NEW YORK - While no one is ready to call the bottom of the worst housing collapse in decades, there were glimmers this week that the severity could be waning.
Reports Tuesday showed the glut of newly built homes on the market fell to a five-month low last month, while the decline in home prices is starting to ease, and in some cities values are even starting to rise. What’s more, existing home sales rose slightly from June to July, according to data Monday.
“The bottom of the housing downturn is coming into view,” said Moody’s Economy.com Chief Economist Mark Zandi.
But there are still very serious risks to any housing turnaround. Mortgage rates are above 6 percent when they should be below, based on historical trends. Fannie Mae and Freddie Mac, which together hold or guarantee half the U.S. mortgage debt, could need a government bailout. And a slowing economy and rising unemployment could scare off home buyers.
There also was plenty of bad housing news this week among the slivers of good.
The closely watched Standard & Poor’s/Case-Shiller home price index tumbled a record 15.4 percent during the quarter from the same period a year ago.
Likewise, a government report Tuesday showed second-quarter home prices falling by 4.8 percent, also a record.
And the surprising 2.4 percent increase in new home sales from June to July reported Tuesday was really an accounting bounce because June was worse than first measured.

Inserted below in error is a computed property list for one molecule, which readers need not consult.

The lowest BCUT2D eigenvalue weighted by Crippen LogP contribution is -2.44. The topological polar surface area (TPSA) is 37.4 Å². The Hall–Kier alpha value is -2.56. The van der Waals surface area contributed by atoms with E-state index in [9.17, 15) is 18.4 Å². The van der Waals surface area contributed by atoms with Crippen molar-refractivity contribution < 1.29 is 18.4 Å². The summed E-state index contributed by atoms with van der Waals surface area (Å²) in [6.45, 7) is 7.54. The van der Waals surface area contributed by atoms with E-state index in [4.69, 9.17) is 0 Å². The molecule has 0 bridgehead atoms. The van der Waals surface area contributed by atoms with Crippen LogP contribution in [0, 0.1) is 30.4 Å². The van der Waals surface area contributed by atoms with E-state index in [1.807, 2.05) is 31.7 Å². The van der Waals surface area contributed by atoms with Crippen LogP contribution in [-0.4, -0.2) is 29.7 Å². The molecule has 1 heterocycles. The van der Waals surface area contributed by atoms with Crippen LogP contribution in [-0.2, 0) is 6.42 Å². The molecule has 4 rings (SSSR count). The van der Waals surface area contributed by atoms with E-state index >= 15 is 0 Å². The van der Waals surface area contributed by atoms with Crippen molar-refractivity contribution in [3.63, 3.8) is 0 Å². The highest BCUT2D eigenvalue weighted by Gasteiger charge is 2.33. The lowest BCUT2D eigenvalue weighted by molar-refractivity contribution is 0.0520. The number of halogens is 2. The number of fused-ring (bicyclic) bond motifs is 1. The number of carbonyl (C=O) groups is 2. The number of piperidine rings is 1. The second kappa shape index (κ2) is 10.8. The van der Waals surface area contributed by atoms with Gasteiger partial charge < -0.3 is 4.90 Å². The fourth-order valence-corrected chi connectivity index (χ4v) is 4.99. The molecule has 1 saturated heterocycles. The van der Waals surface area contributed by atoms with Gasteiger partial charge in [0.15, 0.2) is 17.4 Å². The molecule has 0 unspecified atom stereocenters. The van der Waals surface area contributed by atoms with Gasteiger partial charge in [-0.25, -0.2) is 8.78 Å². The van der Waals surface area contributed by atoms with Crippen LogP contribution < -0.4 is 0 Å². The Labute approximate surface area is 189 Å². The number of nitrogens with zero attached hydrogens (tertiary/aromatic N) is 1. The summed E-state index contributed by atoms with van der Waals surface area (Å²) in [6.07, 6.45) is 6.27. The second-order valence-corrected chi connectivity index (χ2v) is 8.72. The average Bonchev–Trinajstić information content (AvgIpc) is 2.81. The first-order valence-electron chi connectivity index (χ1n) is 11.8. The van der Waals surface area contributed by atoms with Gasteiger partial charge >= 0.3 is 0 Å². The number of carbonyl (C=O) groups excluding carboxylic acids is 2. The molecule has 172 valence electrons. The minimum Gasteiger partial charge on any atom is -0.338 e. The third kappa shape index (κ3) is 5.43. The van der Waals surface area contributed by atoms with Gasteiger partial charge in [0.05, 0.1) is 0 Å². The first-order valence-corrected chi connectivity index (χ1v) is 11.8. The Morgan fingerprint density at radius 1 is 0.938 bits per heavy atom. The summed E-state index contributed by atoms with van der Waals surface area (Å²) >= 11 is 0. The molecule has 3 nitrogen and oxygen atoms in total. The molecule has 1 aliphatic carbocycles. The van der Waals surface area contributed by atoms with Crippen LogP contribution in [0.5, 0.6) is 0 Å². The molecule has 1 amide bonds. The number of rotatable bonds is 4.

“We need to see more of the same (kind of reports) over the next few months showing increasing affordability and a reduction in inventory,” before a housing recovery can start, said Nigel Gault, Global Insight Chief Economist.
Nevertheless, home prices in 14 cities in a Case-Shiller index of 20 across the country showed improvement from May to June. Nine even recorded positive returns, including Dallas, Minneapolis and Cleveland.
And Zandi said the worst may be over for some markets like Boston, Chicago and Denver where prices have come down enough to be more in line with local incomes and rents.
While the most overheated markets like Las Vegas, Phoenix and Los Angeles continue to post sharp price declines, sales there have jumped in recent months as buyers snatch up cheap distressed houses.
Las Vegas led the largest annual declines in the Case-Shiller index, falling almost 29 percent followed by Miami and Phoenix at about 28 percent.
“There’s no question people are getting values today better than they could have dreamed of getting two years ago,” said Ron Shuffield, president of Esslinger-Wooten-Maxwell Realtors in Miami.